The First Amendment, Freedom of Speech: Its Constitutional History and the Contemporary Debate

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Vikram Amar
Prometheus Books, 2009 - Law - 304 pages
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This volume collects, edits and presents some of the most important classic and cutting-edge thinking on the constitutional freedom of speech. Students of law, political science, or any other person interested in understanding the basics of American self-government will be able to see the important themes, values, conflicts, and possible resolutions concerning this, our most cherished, democratic freedom.


Editor Vikram David Amar has organized the collection into three major sections: historical foundations, theoretical paradigms, and selected doctrinal battlegrounds. Within this framework, he has selected some of the most significant works that address these various themes, including: William Blackstone’s classic "Commentaries on the Laws of England" (1769) and Zacharia Chaffee’s timeless essay "Free Speech in War Time" (1919), as well as works from more contemporary constitutional giants such as Cass Sunstein’s "Free Speech Now" (1992), Alexander Meiklejohn’s "The First Amendment is an Absolute" (1961), Kathleen Sullivan’s "Political Money and Freedom of Speech" (1997), and many more influential articles.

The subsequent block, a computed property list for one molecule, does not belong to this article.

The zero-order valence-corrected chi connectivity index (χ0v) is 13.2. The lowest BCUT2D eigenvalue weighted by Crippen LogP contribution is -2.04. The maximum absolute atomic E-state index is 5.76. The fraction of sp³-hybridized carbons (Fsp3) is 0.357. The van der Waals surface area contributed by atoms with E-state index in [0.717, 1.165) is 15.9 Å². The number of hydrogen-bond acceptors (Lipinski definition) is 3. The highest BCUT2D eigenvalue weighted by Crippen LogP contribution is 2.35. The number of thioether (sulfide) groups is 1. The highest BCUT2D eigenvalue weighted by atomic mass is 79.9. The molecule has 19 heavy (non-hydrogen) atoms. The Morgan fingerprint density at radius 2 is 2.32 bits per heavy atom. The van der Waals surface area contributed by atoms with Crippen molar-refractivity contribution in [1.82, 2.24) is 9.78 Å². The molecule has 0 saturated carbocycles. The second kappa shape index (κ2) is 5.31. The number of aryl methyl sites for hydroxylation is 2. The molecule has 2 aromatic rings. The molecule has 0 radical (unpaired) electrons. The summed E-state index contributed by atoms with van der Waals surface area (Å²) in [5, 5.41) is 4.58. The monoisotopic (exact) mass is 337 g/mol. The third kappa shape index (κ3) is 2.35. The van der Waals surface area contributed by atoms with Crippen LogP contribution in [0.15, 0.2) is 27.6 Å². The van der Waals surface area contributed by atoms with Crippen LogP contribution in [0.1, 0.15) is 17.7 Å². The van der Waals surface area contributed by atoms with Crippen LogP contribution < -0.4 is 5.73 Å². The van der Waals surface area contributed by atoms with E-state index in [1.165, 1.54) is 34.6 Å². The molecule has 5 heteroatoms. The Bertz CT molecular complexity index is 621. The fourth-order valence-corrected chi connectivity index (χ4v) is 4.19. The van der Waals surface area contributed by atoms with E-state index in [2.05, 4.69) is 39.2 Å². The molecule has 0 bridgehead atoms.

At a time when America is trying to export democracy abroad and preserve it at home against a backdrop of international security concerns, figuring out how society should permit its citizens to identify and represent themselves and come together to deliberate collectively is arguably more crucial now than ever before.

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Contents

Series Editors Preface
9
Commentaries on the Laws of England
23
An Inquiry into the Foundations
32
Copyright

10 other sections not shown

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About the author (2009)

Vikram David Amar is professor of law at the University of California, Davis. He is the author of many books and articles on law including Constitutional Law: Cases and Materials (with William Cohen and Jonathan D. Varat), 12th edition, and Federal Practice and Procedure, Jurisdiction 3D, Vols. 17, 17A, and 17B (with Charles A. Wright, Arthur R. Miller, and Edward H. Cooper). He authors a biweekly online column on constitutional matters for Findlaw.com, the most frequently visited Web site devoted to legal matters.

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